7. I second the response above! In terms of experience, it sounds like you're pretty solid in your plans moving forward! Make meaningful connections with the professionals you'll meet because they may be able to provide excellent LORs. To improve your GPA, I also agree that you can try searching for online classes if you are willing to do so. Some new suggestions to boost your application: For the GRE, I studied using Magoosh and it helped me a lot. I know others on this forum have recommended it as well. Begin your personal statement early and work on it continuously. The personal statement is how the admissions committee will really see your depth and passion, so you take your time on it. Get feedback from lots of people. If you can approach a CSD professor with your personal statement for suggestions, that would be even better - especially if the professor is part of an admissions committee! Also, compile a list of potential graduate programs if you have not already done so, and try to apply to a diverse set of programs if you can. There are fantastic threads here discussing programs that accept "lower stats." While some of these programs may be out-of-state for you, they may end up being relatively affordable because of lower cost of living, lower tuition, etc. If you are willing to apply to a broad set of programs, I think you would increase your chances of acceptance. You have fantastic experiences already and those will definitely help you! Good luck with your gap year. Hoping for the best
  8. Also, there is a website called Autism Navigator and you can sign up for free to view videos regarding development and different treatment methods. It's not necessarily speech-language pathology oriented (though there are videos of SLPs included), but the videos are still interesting and useful for those interested in learning more about working with children with autism. I liked watching therapists use different intervention methods, from DTT to Floortime, and I think even the videos that do not feature an SLP demonstrate behavioral methods that are applicable to speech-language therapy. Here is the link to the free videos: http://resources.autismnavigator.com/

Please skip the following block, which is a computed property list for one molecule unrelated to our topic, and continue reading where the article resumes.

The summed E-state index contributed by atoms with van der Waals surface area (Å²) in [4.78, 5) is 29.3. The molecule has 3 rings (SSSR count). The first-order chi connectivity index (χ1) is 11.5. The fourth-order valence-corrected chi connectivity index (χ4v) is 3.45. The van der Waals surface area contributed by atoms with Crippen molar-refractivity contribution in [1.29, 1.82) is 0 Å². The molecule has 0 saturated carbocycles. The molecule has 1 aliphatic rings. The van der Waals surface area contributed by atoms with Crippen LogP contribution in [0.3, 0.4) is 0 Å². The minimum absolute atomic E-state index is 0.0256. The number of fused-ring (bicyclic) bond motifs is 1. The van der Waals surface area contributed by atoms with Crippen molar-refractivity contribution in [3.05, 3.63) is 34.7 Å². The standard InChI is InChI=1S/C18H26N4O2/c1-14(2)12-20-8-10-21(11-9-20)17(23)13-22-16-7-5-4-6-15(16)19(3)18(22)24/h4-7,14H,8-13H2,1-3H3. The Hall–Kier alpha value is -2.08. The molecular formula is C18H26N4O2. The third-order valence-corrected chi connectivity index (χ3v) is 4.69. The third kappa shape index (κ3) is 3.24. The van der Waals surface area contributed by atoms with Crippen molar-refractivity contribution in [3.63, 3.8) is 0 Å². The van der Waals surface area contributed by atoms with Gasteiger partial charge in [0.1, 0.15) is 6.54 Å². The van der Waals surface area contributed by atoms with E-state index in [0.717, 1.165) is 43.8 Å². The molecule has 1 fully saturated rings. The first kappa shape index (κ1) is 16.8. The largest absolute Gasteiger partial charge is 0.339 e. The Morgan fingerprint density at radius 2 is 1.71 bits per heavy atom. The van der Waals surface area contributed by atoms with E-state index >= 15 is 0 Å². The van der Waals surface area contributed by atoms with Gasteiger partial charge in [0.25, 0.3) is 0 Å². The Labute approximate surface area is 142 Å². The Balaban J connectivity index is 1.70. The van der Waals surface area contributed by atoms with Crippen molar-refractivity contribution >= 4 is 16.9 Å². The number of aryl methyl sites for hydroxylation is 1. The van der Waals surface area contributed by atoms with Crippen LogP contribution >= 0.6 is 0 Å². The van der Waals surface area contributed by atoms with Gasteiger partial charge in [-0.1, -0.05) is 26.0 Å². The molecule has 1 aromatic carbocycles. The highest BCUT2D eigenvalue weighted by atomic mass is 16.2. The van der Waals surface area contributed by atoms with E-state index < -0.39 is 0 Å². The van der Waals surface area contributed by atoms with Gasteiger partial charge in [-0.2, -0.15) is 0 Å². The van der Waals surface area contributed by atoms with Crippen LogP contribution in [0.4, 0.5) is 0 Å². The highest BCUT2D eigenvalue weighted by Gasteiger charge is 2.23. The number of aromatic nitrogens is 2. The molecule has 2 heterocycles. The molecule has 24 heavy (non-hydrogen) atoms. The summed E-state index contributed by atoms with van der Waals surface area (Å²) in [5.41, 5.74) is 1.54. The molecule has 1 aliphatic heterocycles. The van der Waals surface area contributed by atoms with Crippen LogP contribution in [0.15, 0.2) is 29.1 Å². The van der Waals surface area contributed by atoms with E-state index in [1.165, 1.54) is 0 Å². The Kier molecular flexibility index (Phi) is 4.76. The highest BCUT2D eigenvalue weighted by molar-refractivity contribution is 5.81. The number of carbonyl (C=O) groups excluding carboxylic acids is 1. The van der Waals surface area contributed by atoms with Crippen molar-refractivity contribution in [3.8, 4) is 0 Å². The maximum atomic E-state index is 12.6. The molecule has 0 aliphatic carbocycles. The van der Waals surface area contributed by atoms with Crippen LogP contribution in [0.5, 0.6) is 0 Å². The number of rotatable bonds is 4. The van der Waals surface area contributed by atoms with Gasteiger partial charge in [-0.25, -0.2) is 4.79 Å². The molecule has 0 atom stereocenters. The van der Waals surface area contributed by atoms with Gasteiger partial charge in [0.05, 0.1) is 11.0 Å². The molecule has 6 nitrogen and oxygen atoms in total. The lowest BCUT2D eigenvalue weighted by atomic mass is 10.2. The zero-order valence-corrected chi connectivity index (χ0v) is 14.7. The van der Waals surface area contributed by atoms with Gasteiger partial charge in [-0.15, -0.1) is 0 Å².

9. I highly recommend reading The Spirit Catches You and You Fall Down: A Hmong Child, Her American Doctors, and the Collision of Two Cultures. It is a fantastic book that follows a Hmong family and their experience with Western medicine. Although oriented toward the medical setting, I think it is fantastic in exploring multicultural issues in all related human services. I bonded with one of my SLP professors because of our love for this book lol.
  10. Thank you so much!! And hang in there! Try to distract yourself, even though it's not that easy lol, and hopefully you get good news soon. Good luck!
  11. Was this message sent to all applicants waiting for a decision, or a response to an email you sent? I don't think it's a sign in either direction for yourself or for anyone in particular. Sounds like they're just trying to be transparent with their admission process. I hope you hear good news soon! 😊
  12. Hi there! You have a lot of great options available to you. I hope I can help a little bit, though I only know really know about nursing - my family is full of nurses. Firstly, I don't think it's a bad idea at all to go back and get an associate's in nursing if that's what you want to do! Nursing is a great profession, and RNs make a decent amount of money. You can go from ADN to RN, and then if there are additional options you want within a hospital, you can pursue a BSN and then potentially beyond to MSN or MPH, etc. However, another thing to remember is that nursing, unlike speech-language pathology, doesn't require a masters degree, which is something that may be beneficial if it becomes financially difficult to continue schooling. You can hold a very solid, well-paying job with an RN, and a BSN opens up a lot of doors! Many nurses in my family stopped at BSN because they already have so many options that they will never get bored. That being said, nursing is a lot of commitment and quite different from speech path. If you are set on it, it will be hard work but you can get it done and you will have a great career! I'm sorry I could not help in OTA, but I hope you are able to get all the information you need! Best of luck to you in your future endeavors!